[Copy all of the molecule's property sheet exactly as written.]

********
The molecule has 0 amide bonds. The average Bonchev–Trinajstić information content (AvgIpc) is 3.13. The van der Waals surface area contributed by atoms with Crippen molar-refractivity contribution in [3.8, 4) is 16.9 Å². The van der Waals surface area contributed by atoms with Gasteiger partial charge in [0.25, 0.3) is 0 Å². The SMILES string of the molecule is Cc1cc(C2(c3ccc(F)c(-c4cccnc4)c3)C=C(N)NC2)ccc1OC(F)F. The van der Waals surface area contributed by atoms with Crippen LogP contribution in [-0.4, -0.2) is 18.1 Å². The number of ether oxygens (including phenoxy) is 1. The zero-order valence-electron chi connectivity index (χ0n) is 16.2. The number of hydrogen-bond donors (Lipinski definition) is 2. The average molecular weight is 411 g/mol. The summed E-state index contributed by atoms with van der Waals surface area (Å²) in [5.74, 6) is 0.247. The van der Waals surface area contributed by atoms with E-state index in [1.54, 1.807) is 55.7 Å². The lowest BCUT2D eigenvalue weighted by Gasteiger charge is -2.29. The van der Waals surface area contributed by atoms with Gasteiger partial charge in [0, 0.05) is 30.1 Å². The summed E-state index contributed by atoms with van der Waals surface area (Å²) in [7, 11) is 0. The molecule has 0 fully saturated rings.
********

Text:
The molecule has 0 amide bonds. The average Bonchev–Trinajstić information content (AvgIpc) is 3.13. The van der Waals surface area contributed by atoms with Crippen molar-refractivity contribution in [3.8, 4) is 16.9 Å². The van der Waals surface area contributed by atoms with Gasteiger partial charge in [0.25, 0.3) is 0 Å². The SMILES string of the molecule is Cc1cc(C2(c3ccc(F)c(-c4cccnc4)c3)C=C(N)NC2)ccc1OC(F)F. The van der Waals surface area contributed by atoms with Crippen LogP contribution in [-0.4, -0.2) is 18.1 Å². The number of ether oxygens (including phenoxy) is 1. The zero-order valence-electron chi connectivity index (χ0n) is 16.2. The number of hydrogen-bond donors (Lipinski definition) is 2. The average molecular weight is 411 g/mol. The summed E-state index contributed by atoms with van der Waals surface area (Å²) in [5.74, 6) is 0.247. The van der Waals surface area contributed by atoms with E-state index in [1.54, 1.807) is 55.7 Å². The lowest BCUT2D eigenvalue weighted by Gasteiger charge is -2.29. The van der Waals surface area contributed by atoms with Gasteiger partial charge in [0, 0.05) is 30.1 Å². The summed E-state index contributed by atoms with van der Waals surface area (Å²) in [7, 11) is 0. The molecule has 0 fully saturated rings.